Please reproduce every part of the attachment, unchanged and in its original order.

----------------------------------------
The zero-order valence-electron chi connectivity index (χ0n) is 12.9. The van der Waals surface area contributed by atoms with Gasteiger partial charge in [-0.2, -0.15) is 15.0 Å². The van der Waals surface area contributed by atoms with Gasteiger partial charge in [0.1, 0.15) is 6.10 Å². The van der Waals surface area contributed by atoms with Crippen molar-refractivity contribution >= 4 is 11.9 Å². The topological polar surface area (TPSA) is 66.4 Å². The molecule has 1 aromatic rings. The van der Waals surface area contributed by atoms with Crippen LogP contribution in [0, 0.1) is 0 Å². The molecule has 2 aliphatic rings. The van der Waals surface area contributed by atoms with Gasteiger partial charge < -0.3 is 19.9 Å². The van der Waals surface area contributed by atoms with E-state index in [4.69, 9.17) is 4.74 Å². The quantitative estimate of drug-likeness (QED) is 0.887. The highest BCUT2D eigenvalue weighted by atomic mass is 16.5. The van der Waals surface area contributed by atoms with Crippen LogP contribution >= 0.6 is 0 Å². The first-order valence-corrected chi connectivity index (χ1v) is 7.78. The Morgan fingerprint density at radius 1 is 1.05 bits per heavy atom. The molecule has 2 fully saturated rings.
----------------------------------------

The zero-order valence-electron chi connectivity index (χ0n) is 12.9. The van der Waals surface area contributed by atoms with Gasteiger partial charge in [-0.2, -0.15) is 15.0 Å². The van der Waals surface area contributed by atoms with Gasteiger partial charge in [0.1, 0.15) is 6.10 Å². The van der Waals surface area contributed by atoms with Crippen molar-refractivity contribution >= 4 is 11.9 Å². The topological polar surface area (TPSA) is 66.4 Å². The molecule has 1 aromatic rings. The van der Waals surface area contributed by atoms with Crippen LogP contribution in [0, 0.1) is 0 Å². The molecule has 2 aliphatic rings. The van der Waals surface area contributed by atoms with Gasteiger partial charge < -0.3 is 19.9 Å². The van der Waals surface area contributed by atoms with E-state index in [4.69, 9.17) is 4.74 Å². The quantitative estimate of drug-likeness (QED) is 0.887. The highest BCUT2D eigenvalue weighted by atomic mass is 16.5. The van der Waals surface area contributed by atoms with Crippen LogP contribution >= 0.6 is 0 Å². The first-order valence-corrected chi connectivity index (χ1v) is 7.78. The Morgan fingerprint density at radius 1 is 1.05 bits per heavy atom. The molecule has 2 fully saturated rings.